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Who’s Afraid of Shinzo Abe?
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By YOSHIHISA KOMORI
Published: September 30, 2006
LAST Tuesday, Japan’s Parliament elected Shinzo Abe as its youngest prime minister since World War II. Some critics in Japan have called him a “hawkish nationalist,” but in fact, he — like the nearly 80 percent of Japanese also born after the war — has merely been shaped by democracy.
Mr. Abe in particular was also influenced by the course of Japan’s alliance with America. In 1960, the 6-year-old Shinzo Abe sat on the lap of his grandfather, Prime Minister Nobusuke Kishi, while thousands marched outside demonstrating against the first full-fledged security treaty between Japan and the United States. It was Nobusuke Kishi who guided Japan into the treaty, and opposition was fierce. Mr. Abe recalls that his grandfather remained calm while explaining to him that teaming up with America would be the best course for the Japanese people.
Forty-six years later, few Japanese would deny the wisdom of the alliance or the benefits it has brought Japan. The experience also taught Mr. Abe the value of having a long-term vision and the will to see it through.
Mr. Abe, as a junior politician, was catapulted from relative anonymity to national popularity by principled challenges to the status quo. In the early 1990’s he challenged the government by investigating the abduction of Japanese citizens by North Korea and supporting the efforts of their families to bring them home. Later, he was among the first Japanese political leaders to criticize China on issues of democracy and human rights.
In the wake of 9/11, Mr. Abe led the parliamentary effort to authorize cooperation with the United States’ war on terrorism. On all these issues, he initially encountered significant opposition within Japan, but ultimately won strong support from the majority of Japanese.
A significant part of Japan’s baggage over the last 61 years is related to its activities in China during the war. Although Japan accepted all judgments of the Tokyo War Crimes Tribunal and other regional war tribunals, and signed the San Francisco Peace Treaty, China in particular has aggressively pushed viewpoints that inflate and contradict those judgments. For years, Japan’s government stayed quiet to avoid denunciations of “whitewashing.”
Mr. Abe, while openly acknowledging and expressing remorse for Japan’s wartime mistakes and atrocities, was among the first politicians to question government silence on these escalating emotional and uncorroborated claims, and to point out that Japan’s postwar prime ministers have formally apologized to China more than 20 times for Japan’s wartime transgressions. Mr. Abe has said one of the new government’s priorities is improved relations with China, but noted that “it takes two to reconcile.” He looks forward to a China that can accept today’s democratic Japan.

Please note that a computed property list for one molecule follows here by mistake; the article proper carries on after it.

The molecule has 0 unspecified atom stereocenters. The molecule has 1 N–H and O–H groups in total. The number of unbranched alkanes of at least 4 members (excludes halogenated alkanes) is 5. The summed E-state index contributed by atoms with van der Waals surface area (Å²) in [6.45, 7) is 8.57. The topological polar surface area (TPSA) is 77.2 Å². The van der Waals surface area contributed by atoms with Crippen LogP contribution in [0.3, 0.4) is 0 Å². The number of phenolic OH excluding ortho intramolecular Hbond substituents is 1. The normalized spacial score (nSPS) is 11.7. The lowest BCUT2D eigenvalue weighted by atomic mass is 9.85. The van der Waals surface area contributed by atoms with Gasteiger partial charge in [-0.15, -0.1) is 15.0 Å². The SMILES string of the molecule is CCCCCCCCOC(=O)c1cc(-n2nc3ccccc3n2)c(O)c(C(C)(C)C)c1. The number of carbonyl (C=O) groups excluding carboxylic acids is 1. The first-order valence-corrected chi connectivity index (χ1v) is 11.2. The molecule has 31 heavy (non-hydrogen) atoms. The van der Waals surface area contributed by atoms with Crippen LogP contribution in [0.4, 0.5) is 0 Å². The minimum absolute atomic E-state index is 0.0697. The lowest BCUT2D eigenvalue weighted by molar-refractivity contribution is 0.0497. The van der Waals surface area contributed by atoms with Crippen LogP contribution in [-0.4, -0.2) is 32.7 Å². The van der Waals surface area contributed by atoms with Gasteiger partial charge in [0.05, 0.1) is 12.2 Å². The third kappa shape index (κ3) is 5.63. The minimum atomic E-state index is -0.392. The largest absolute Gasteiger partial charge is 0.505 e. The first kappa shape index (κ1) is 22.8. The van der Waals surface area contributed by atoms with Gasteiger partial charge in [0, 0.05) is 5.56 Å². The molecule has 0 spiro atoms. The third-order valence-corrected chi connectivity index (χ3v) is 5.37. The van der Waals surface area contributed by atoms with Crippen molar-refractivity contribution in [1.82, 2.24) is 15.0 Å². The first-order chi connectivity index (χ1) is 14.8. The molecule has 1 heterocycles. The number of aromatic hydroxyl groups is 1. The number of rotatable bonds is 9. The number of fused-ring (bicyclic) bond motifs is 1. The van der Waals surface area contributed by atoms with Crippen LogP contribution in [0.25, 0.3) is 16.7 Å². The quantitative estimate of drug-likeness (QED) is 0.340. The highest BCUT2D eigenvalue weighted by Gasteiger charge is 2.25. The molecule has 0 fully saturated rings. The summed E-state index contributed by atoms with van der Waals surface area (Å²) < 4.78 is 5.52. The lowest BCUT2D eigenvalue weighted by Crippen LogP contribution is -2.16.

For most of the postwar era, the Japanese sense of national identity was suppressed and condemned inside Japan. The flag and national anthem were kept out of schools and expressing pride in Japan was deemed “dangerous.” No one denies this was a result of the tragic and reckless war into which Japan’s misguided government had plunged the country.
But it went too far. Now, without forgetting the lessons of history, and with popular support, the government is swinging the pendulum from its post-war extreme toward the center.
The “hawkish nationalist” label has been adopted by some members of the Western press who seem uncomfortable leaving behind the 20th century and acknowledging Japan’s solid democracy, and likely derives from Mr. Abe’s willingness to tackle yet another postwar taboo: constitutional reform.
The Abe government’s plan to revise the Constitution is intended to fill gaping holes in national security. The postwar Constitution drafted by the American occupation authority imposed appropriate constraints meant to prevent Japan from rebuilding as a military power, but these constraints now impede legitimate national defense and peacekeeping activities.
Japan’s Self-Defense Forces, sent to Iraq as international peacekeepers, could not engage in combat under the Constitution; they had to be protected by Dutch and Australian forces. Nor could Japan help if America were attacked anywhere except on Japanese territory. North Korea’s recent missile launches over Japan, and China’s military expansion, including violations of Japan’s airspace and territorial waters, have only heightened the national feeling of vulnerability and now drive public support for constitutional revision.
Adhering to his grandfather’s advice, Mr. Abe will keep Japan’s future defense firmly within the framework of its alliance with the United States. Americans, Republicans and Democrats alike, will find the popular new prime minister thoroughly modern and straightforward, and a trustworthy friend.
Yoshihisa Komori is the Washington correspondent and editor at large for the Japanese daily Sankei Shimbun.